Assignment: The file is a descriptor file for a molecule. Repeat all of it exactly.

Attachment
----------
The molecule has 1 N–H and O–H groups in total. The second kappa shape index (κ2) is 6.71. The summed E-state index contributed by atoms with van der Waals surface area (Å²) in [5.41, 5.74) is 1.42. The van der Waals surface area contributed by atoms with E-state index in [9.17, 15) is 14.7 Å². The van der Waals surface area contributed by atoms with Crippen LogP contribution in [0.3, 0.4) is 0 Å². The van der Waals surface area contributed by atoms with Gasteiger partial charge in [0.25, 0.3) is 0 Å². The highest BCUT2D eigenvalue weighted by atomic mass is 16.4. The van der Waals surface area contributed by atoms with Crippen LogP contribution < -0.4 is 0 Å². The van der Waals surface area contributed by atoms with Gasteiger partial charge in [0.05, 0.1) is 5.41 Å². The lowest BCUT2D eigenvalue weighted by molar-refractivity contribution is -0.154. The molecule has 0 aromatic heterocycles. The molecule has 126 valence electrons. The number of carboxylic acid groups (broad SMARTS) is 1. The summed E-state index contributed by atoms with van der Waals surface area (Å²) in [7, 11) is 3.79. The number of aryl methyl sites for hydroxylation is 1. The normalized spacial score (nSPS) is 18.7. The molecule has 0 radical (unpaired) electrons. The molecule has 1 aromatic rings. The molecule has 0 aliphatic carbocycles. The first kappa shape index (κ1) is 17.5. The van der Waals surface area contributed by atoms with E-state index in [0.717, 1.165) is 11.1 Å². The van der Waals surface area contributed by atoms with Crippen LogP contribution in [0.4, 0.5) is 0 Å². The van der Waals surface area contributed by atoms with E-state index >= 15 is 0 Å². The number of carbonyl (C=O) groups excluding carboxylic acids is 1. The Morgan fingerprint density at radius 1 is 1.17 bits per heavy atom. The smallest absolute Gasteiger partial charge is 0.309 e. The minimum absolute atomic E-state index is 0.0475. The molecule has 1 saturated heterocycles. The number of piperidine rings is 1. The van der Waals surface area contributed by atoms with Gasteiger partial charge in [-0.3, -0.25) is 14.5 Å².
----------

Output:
The molecule has 1 N–H and O–H groups in total. The second kappa shape index (κ2) is 6.71. The summed E-state index contributed by atoms with van der Waals surface area (Å²) in [5.41, 5.74) is 1.42. The van der Waals surface area contributed by atoms with E-state index in [9.17, 15) is 14.7 Å². The van der Waals surface area contributed by atoms with Crippen LogP contribution in [0.3, 0.4) is 0 Å². The van der Waals surface area contributed by atoms with Gasteiger partial charge in [0.25, 0.3) is 0 Å². The highest BCUT2D eigenvalue weighted by atomic mass is 16.4. The van der Waals surface area contributed by atoms with Crippen LogP contribution < -0.4 is 0 Å². The van der Waals surface area contributed by atoms with Gasteiger partial charge in [0.05, 0.1) is 5.41 Å². The lowest BCUT2D eigenvalue weighted by molar-refractivity contribution is -0.154. The molecule has 0 aromatic heterocycles. The molecule has 126 valence electrons. The number of carboxylic acid groups (broad SMARTS) is 1. The summed E-state index contributed by atoms with van der Waals surface area (Å²) in [7, 11) is 3.79. The number of aryl methyl sites for hydroxylation is 1. The normalized spacial score (nSPS) is 18.7. The molecule has 0 radical (unpaired) electrons. The molecule has 1 aromatic rings. The molecule has 0 aliphatic carbocycles. The first kappa shape index (κ1) is 17.5. The van der Waals surface area contributed by atoms with E-state index in [0.717, 1.165) is 11.1 Å². The van der Waals surface area contributed by atoms with Crippen LogP contribution in [0.4, 0.5) is 0 Å². The van der Waals surface area contributed by atoms with E-state index >= 15 is 0 Å². The number of carbonyl (C=O) groups excluding carboxylic acids is 1. The Morgan fingerprint density at radius 1 is 1.17 bits per heavy atom. The smallest absolute Gasteiger partial charge is 0.309 e. The minimum absolute atomic E-state index is 0.0475. The molecule has 1 saturated heterocycles. The number of piperidine rings is 1. The van der Waals surface area contributed by atoms with Gasteiger partial charge in [-0.3, -0.25) is 14.5 Å².